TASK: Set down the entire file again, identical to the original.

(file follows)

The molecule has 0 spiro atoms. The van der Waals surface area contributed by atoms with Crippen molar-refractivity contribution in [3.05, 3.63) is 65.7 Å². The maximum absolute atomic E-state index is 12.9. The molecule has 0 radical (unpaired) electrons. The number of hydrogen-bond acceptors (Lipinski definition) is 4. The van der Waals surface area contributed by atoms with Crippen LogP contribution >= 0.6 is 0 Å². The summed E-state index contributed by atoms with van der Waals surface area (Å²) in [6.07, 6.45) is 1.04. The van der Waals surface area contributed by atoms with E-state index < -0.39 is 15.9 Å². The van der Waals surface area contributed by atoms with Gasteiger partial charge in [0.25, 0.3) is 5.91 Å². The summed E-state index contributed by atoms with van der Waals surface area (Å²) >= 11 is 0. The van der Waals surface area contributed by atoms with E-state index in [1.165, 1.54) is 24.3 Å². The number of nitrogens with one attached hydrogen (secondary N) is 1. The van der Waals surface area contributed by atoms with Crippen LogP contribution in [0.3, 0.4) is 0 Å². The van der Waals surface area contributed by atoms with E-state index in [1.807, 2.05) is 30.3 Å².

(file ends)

The molecule has 0 spiro atoms. The van der Waals surface area contributed by atoms with Crippen molar-refractivity contribution in [3.05, 3.63) is 65.7 Å². The maximum absolute atomic E-state index is 12.9. The molecule has 0 radical (unpaired) electrons. The number of hydrogen-bond acceptors (Lipinski definition) is 4. The van der Waals surface area contributed by atoms with Crippen LogP contribution >= 0.6 is 0 Å². The summed E-state index contributed by atoms with van der Waals surface area (Å²) in [6.07, 6.45) is 1.04. The van der Waals surface area contributed by atoms with E-state index < -0.39 is 15.9 Å². The van der Waals surface area contributed by atoms with Gasteiger partial charge in [0.25, 0.3) is 5.91 Å². The summed E-state index contributed by atoms with van der Waals surface area (Å²) >= 11 is 0. The van der Waals surface area contributed by atoms with E-state index in [1.165, 1.54) is 24.3 Å². The number of nitrogens with one attached hydrogen (secondary N) is 1. The van der Waals surface area contributed by atoms with Crippen LogP contribution in [0.3, 0.4) is 0 Å². The van der Waals surface area contributed by atoms with E-state index in [1.807, 2.05) is 30.3 Å².